Six Flags ($SIX) isn't exactly feeling the love this summer. Neither are investors; the stock is down about 25% in 2019, and earnings are on the way July 24, giving the company a chance to change the story this year. 

At summertime, there's no place to be like Six Flags. Or - much like Action Park - that used to be the case, at least. Consumers are actively disengaging with the brand on Facebook ($FB), meaning that its Facebook page has fewer likes today than it did a year ago. Thinknum can gather this data via public facing Facebook pages and through Facebook's public API.

Then, there's also Six Flags' Facebook Talking About Count - how often people engage with a brand or discuss it on social media. 

If a person goes to the dentist, or the supermarket, we're not going to commemorate it with a social media posting, in all likelihood. But rollercoasters? That, should be a different story. And, that's why the lack of online chatter around Six Flags is particularly worrisome. 

Finally - the company's Twitter ($TWTR) Follower Count. It isn't down - but it sure isn't great, either. Social traffic for Six Flags may be plateauing - even beginning to drop - but as long as the company can pack more guests into its action-filled parks, lacking a few selfies won't stand between it and profitability. Earnings are coming Wednesday July 24 before the market open, and analysts tracked by Zacks Investment Research are expecting an even $1 EPS for the entertainment parks operator.  What could give shareholders a bit of optimism is the company's job posting history (not shown) which reflects a small increase year-over-year at Six Flags.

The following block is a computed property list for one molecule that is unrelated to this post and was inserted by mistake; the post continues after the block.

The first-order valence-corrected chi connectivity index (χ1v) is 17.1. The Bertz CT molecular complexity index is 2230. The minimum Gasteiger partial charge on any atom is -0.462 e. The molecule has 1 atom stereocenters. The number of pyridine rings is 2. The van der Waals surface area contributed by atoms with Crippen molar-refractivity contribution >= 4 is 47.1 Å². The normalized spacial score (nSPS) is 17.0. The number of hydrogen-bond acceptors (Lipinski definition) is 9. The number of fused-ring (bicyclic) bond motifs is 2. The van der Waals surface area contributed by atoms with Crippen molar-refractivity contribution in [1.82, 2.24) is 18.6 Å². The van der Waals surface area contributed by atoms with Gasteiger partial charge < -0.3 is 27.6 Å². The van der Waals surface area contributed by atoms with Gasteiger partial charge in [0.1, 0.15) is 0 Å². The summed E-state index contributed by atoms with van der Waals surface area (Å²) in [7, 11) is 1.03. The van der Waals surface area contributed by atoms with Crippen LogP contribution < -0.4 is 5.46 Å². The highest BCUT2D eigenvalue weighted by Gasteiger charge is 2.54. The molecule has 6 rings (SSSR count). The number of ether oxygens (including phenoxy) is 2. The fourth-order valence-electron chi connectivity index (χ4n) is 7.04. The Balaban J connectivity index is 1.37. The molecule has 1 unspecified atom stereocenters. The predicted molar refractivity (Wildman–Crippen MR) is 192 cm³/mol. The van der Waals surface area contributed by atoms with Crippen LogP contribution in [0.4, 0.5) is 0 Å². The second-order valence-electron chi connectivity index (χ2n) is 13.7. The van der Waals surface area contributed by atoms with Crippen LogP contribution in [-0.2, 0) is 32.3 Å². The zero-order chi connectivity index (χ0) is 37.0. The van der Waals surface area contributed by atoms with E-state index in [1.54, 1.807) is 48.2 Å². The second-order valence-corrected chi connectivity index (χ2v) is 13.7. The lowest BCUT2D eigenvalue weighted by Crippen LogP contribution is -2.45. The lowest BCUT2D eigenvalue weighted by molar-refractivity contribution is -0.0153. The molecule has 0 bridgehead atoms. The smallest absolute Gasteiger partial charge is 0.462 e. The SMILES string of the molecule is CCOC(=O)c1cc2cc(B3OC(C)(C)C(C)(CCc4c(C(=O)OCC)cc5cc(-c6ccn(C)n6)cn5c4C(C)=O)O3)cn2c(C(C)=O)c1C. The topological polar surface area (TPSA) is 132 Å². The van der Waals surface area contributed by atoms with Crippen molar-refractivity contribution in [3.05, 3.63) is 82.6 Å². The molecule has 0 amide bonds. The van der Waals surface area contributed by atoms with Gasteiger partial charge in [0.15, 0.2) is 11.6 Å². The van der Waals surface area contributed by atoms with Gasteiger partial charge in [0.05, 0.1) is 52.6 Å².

About the Data: 

Thinknum tracks companies using information they post online - jobs, social and web traffic, product sales and app ratings - and creates data sets that measure factors like hiring, revenue and foot traffic. Data sets may not be fully comprehensive (they only account for what is available on the web), but they can be used to gauge performance factors like staffing and sales. 

Further Reading: 

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